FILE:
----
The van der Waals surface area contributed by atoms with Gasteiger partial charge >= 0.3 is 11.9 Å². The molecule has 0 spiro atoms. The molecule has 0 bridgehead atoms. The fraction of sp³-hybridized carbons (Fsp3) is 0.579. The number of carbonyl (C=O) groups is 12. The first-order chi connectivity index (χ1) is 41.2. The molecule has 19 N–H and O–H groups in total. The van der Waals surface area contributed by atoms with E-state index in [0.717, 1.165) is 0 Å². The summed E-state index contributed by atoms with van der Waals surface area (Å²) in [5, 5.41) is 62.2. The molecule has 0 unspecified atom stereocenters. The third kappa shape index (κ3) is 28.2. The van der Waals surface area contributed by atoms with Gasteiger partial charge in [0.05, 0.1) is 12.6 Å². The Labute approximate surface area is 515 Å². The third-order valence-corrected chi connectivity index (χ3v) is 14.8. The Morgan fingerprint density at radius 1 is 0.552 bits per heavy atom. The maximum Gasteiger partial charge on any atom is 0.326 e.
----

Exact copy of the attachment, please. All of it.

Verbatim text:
The van der Waals surface area contributed by atoms with Gasteiger partial charge >= 0.3 is 11.9 Å². The molecule has 0 spiro atoms. The molecule has 0 bridgehead atoms. The fraction of sp³-hybridized carbons (Fsp3) is 0.579. The number of carbonyl (C=O) groups is 12. The first-order chi connectivity index (χ1) is 41.2. The molecule has 19 N–H and O–H groups in total. The van der Waals surface area contributed by atoms with E-state index in [0.717, 1.165) is 0 Å². The summed E-state index contributed by atoms with van der Waals surface area (Å²) in [5, 5.41) is 62.2. The molecule has 0 unspecified atom stereocenters. The third kappa shape index (κ3) is 28.2. The van der Waals surface area contributed by atoms with Gasteiger partial charge in [0.05, 0.1) is 12.6 Å². The Labute approximate surface area is 515 Å². The third-order valence-corrected chi connectivity index (χ3v) is 14.8. The Morgan fingerprint density at radius 1 is 0.552 bits per heavy atom. The maximum Gasteiger partial charge on any atom is 0.326 e.